Student umbrella group for non-believers launched
The National Federation of Atheist, Humanist and Secular Student Societies has been launched. It plans to mobilise students on university campuses and arrange campaigns and events across the country to protest against religious privilege and promote the understanding of science.
Among those present at the Conway Hall launch were NSS honorary associates Richard Dawkins, A.C. Grayling and Polly Toynbee. Chloe Clifford-Frith, 22, who has just graduated from Oxford University and will be dealing with the federation's public affairs, said: "We live in a world where religious governments execute adulterers and homosexuals, deny women and minority groups' basic freedoms, and circulate fraudulent claims about contraception and scientific research.
We are privileged, in such a world, to live in a country where we can even have this debate and, as such, we have a duty to bring it into our universities and beyond." Polly Toynbee said the students' federation would "keep the rational and ethical humanist tradition alive both on and off campus". She said: "We need to oppose zealotry and fanaticism of all sorts by promoting the positive and liberating case for believing that life on earth is precious, because the here and now is all there is, and our destiny is in our hands."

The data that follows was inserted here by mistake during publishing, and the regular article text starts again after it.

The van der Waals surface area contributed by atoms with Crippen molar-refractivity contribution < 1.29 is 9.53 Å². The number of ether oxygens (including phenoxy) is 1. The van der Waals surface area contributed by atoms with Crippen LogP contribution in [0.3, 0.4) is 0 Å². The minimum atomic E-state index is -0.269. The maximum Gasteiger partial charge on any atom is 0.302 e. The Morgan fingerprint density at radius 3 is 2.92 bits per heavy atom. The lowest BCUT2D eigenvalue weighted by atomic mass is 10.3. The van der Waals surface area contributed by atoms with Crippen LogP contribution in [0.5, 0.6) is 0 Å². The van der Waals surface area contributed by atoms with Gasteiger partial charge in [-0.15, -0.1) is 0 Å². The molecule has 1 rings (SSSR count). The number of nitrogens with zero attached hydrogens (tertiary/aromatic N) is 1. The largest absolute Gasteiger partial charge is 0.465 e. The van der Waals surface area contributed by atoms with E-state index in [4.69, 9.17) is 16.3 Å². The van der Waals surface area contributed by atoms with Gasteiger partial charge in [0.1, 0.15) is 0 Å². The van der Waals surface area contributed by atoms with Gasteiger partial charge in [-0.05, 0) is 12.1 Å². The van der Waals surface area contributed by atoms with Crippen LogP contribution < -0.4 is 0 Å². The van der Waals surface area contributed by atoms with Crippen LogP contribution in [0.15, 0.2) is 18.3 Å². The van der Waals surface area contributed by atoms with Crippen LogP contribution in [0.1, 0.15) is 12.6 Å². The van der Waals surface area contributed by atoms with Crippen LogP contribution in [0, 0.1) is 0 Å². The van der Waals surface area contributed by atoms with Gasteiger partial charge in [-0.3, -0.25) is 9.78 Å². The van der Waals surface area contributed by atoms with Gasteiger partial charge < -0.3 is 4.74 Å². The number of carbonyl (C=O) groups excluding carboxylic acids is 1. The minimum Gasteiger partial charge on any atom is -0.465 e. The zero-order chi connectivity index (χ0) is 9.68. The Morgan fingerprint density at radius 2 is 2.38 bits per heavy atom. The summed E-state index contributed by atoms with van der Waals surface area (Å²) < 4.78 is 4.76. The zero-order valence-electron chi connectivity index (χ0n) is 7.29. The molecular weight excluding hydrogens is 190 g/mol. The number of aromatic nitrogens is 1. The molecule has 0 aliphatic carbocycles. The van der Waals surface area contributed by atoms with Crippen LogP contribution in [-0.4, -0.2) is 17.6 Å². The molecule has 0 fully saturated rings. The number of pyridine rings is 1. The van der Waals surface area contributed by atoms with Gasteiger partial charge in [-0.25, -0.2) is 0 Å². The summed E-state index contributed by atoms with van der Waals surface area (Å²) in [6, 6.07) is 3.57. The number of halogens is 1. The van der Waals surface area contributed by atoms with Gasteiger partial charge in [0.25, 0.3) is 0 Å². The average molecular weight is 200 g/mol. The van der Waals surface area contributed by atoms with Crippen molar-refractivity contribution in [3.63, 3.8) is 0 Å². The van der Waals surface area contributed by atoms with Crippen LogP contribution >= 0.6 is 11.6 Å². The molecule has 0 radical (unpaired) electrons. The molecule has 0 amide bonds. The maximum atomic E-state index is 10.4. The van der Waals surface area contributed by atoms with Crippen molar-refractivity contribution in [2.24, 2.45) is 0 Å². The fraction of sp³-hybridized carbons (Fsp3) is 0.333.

Professor Richard Dawkins said public statements of non-belief were treated as "threatening" and an "affront to the religious". Religious belief did not have to earn respect like other views did, he said. "Beliefs that are unsupported, bigoted or demand special privileges should always be challenged. No opinion should be protected from criticism simply by virtue of being religiously held," he said.
Richard Dawkins and Anthony Grayling with members of the AHS.
NSS staff Stephen Evans and Tessa Kendall with AHS president, Norman Ralph (centre).
NSS Executive Director Keith Porteous Wood with members of the University of Southampton Atheist Society.
20 February 2009